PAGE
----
It’s little secret that despite the legalization of recreational marijuana in various states, a black market still thrives underneath the surface. Even in Canada this seems to be the case. Legalization does not automatically equate the erasure of a decades-long underground operations, which should exactly be a surprise here.
But the reasons why black markets survive in legalized states each have a different explanation. In California, what drives consumers to black market marijuana is simple—it’s cheaper. Not only is cannabis more expensive per gram in legal markets, high taxes also adds to the cost. In some cases, you’re not buying a premium quality bud, either. Think about it: When presented the opportunity, why wouldn’t you buy weed that was both cheaper and better?
One California company wants to disrupt the California black market, though. Flower Co. which calls itself the “Costco of Cannabis,” aims to do so by excising the middle man and directly connecting growers to customers. To achieve that direct access, however, customers will need to buy an annual $119 subscription with Flower Co.
As Tech Crunch reports, Flower Co. members save 40% in their weed purchase, which adds up when buying weight. Buying an ounce of the Forbidden Fruit strain will cost you $142 for a membership, but will run you $192 without one. The company’s goal is to persuade would-be black market consumers to go legit through their service. Accordoing to Flower Co. CEO Ted Lichtenberger, the regulated market is about a quarter of the size compared to the black market.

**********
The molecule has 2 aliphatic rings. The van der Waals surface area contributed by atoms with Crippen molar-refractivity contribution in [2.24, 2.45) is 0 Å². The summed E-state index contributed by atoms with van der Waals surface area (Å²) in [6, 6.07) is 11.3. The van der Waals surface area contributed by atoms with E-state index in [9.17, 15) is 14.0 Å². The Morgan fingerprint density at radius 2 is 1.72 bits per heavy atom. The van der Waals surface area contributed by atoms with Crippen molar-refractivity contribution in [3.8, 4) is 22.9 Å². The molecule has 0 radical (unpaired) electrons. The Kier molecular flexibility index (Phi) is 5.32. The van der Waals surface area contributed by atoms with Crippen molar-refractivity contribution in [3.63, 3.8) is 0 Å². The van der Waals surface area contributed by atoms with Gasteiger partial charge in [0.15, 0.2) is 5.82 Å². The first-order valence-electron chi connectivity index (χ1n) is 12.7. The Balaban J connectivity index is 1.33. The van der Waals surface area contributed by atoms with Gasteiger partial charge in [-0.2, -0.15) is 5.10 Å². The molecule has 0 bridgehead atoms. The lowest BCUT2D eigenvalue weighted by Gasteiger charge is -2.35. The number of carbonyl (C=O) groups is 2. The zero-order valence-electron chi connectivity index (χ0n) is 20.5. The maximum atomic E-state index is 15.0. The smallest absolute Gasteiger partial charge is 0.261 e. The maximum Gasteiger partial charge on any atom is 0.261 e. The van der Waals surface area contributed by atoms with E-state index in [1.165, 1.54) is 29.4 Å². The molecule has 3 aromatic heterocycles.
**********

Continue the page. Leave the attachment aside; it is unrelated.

“We understand that we’re in the first inning of what’s probably a pretty long game, because this industry, as it goes federally legalized is going to have another massive transition moment just like it’s having right now as it’s getting legalized and regulated in California,” Lichtenberger told Tech Crunch. “So if we have a great understanding of our customers and stay focused on keeping them delighted, and then be nimble in the face of that change, then we can come out as the dominant player in the delivery market.”